In the early morning hours of May 2, 2011, a team of U.S. Navy SEALs infiltrated Osama bin Laden’s remote Abbottabad compound of, killing the terrorist leader and ending a manhunt that began shortly after the 9-11 attacks. Operation Neptune Spear was a resounding success, producing a veritable treasure trove of intelligence that officials hoped would reveal ongoing al Qaeda planning, potential locations and identities of terrorists and terrorist groups, and clues to what the future might hold for American and her allies.

After the raid on Wasiristan Haveli, an interagency task force worked tirelessly to process the materials recovered from the compound to determine which of those materials presented intelligence value. As the task force continued its efforts, it produced a series of cables shared across the intelligence community that drew added attention to the underpinning materials—digital and hard copy documents, audio recordings, videos, and books—in search of clues that might provide added insight into the reclusive and elusive al Qaeda leader.

Public release—“in the interest of transparency and to enhance public understanding of al-Qaida and its former leader”—began four years later, on May 20, 2015. Successive “data dumps” followed: March 1, 2016; January 19, 2017, and November 1, 2017. Aside from some material of a more adult nature, bin Laden’s computer cache contained everything from beheading videos to Wallace and Gromit cartoons. The document tranche included family correspondence, publicly available U.S. Government documents, and an assortment of papers, articles, and religious material.

Understanding Osama – Top 10 From His Bookshelf

But, if you want to look into the soul of a man who locked himself away for five years in a walled compound with 100 chickens, a cow, and an ox, you need to look a little deeper. His bookshelf. The 2015 release painted a picture of a man obsessed with 9/11 conspiracy theories—not surprising given his role in those events—but his choice of English-language texts were informative, to say the least. What kind of books does a world terrorist leader read? The Twilight series? Self-help books? The latest book by Tony Robbins? The full list can be found here, but some stand out more than others.

1. Killing Hope: U.S. Military and CIA Interventions since World War II by William Blum

When you spend your days hiding from most of the free world, it helps to have a basic understanding of the people who are most likely to be searching for you. And the CIA was most definitely searching for Osama.

2. Handbook of International Law by Anthony Aust

A basic understanding of international law is necessary if you expect one day to stand before the International Criminal Court. Assuming, of course, you live to see that day.

3. America’s Strategic Blunders by Willard Matthias

We’ve made our share, that much is certain. When you’re literally counting the days hoping for another, this is probably a good read.

4. Black Box Voting, Ballot Tampering in the 21st Century by Bev Harris

Apparently, Putin wasn’t the only one interested in undermining voter confidence in our elections system.

5. Guerilla Air Defense: Antiaircraft Weapons and Techniques for Guerilla Forces by James Crabtree

Air supremacy is a scary thing when you’re stuck poking your head out of a cave every time you hear a fast mover overhead. Oh, and we have satellites, too. Peekaboo!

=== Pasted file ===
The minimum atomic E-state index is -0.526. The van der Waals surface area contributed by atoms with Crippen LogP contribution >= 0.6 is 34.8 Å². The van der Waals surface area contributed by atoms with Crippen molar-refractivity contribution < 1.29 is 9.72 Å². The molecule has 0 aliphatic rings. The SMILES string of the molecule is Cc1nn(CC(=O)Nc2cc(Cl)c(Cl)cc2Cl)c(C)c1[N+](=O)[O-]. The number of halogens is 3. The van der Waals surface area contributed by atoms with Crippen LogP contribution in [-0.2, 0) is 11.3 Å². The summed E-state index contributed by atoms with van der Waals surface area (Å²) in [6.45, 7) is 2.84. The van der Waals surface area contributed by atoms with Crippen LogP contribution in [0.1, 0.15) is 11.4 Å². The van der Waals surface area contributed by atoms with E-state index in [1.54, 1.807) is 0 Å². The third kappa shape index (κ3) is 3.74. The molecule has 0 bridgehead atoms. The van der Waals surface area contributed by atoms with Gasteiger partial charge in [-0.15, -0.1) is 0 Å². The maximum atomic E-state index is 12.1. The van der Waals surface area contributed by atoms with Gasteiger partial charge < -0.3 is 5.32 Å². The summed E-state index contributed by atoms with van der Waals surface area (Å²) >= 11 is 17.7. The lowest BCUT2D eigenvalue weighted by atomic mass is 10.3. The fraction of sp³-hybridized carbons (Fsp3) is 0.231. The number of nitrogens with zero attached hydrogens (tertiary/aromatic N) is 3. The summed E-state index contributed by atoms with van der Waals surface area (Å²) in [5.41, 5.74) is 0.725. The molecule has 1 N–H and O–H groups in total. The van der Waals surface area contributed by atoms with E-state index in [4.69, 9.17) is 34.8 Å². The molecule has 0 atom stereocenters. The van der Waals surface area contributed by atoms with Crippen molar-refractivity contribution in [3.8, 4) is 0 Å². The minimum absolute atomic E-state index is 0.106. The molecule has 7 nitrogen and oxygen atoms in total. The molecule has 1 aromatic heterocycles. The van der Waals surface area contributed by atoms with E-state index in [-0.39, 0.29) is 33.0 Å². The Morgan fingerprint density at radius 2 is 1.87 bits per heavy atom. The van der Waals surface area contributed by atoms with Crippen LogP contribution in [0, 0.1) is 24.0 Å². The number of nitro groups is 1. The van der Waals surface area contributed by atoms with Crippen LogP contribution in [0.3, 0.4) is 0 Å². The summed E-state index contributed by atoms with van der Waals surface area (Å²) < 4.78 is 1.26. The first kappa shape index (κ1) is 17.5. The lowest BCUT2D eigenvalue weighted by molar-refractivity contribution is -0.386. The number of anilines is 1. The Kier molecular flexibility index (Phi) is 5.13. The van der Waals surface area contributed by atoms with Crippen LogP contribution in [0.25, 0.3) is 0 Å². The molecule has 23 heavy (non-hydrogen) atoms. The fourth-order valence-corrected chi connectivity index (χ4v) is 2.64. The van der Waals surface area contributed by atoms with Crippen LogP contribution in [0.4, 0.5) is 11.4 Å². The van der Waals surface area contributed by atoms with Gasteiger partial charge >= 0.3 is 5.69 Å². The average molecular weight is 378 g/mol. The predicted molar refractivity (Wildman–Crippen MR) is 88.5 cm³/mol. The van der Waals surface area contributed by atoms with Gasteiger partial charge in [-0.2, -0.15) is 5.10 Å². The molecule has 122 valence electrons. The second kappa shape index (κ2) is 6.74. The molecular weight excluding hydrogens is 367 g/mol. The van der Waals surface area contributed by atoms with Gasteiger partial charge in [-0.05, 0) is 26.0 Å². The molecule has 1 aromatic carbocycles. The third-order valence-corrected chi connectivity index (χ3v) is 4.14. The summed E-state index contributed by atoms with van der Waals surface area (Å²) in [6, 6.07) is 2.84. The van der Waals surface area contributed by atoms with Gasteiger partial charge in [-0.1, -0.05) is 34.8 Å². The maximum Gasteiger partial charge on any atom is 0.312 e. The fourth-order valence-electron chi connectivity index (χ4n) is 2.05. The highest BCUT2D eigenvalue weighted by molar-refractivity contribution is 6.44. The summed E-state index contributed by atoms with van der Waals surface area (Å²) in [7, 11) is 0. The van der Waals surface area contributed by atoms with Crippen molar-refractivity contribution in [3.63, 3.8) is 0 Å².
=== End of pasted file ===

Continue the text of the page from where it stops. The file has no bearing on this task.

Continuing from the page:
6. Military Intelligence Blunders by John Hughes-Wilson

A guy can dream, can’t he? From the minute he hit the caves in Tora Bora, you know Osama was praying for a major intelligence failure.

7. The Rise and Fall of the Great Powers by Paul Kennedy

On some level, you know Osama was hoping that he’d toppled “The Great Satan.” The fact that he didn’t must have annoyed him until the day he stared down an HK416.

8. Obama’s Wars by Bob Woodward

Frankly, you need to read the entire Woodward “Forever Wars” boxed set to understand the political mindset that drove the past 20 years. But, unfortunately for bin Laden, you also have to live long enough to read them all.

9. Oxford History of Modern War by Charles Townsend

This is a great table-top book, like those ones you see on HGTV with flowers, barns, or portraits on the covers. But you need a little more than a table-top book if you want to really understand modern war. The pictures are nice, though.

10. Rogue State: A Guide to the World’s Only Superpower by William Blum

To some people, I’m sure the United States seems like a rogue state. But we’re not. We’re more like a guy in a convenience story with a can of Twisted Tea. Unpredictable. And dangerous when provoked.


By the way, if you’re looking for a nice vacation property in Abbottabad, you won’t find Osama’s compound available on Airbnb. Unfortunately, Pakistani security agencies demolished the compound and its structures in February 2012. So, if you’re looking for a little getaway to catch up on your reading, you’ll have to look elsewhere.

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Steve Leonard is a former senior military strategist and the creative force behind the defense microblog, Doctrine Man!!. A career writer and speaker with a passion for developing and mentoring the next generation of thought leaders, he is a senior fellow at the Modern War Institute; the co-founder of the national security blog, Divergent Options, and the podcast, The Smell of Victory; co-founder and board member of the Military Writers Guild; and a member of the editorial review board of the Arthur D. Simons Center’s Interagency Journal. He is the author of five books, numerous professional articles, countless blog posts, and is a prolific military cartoonist.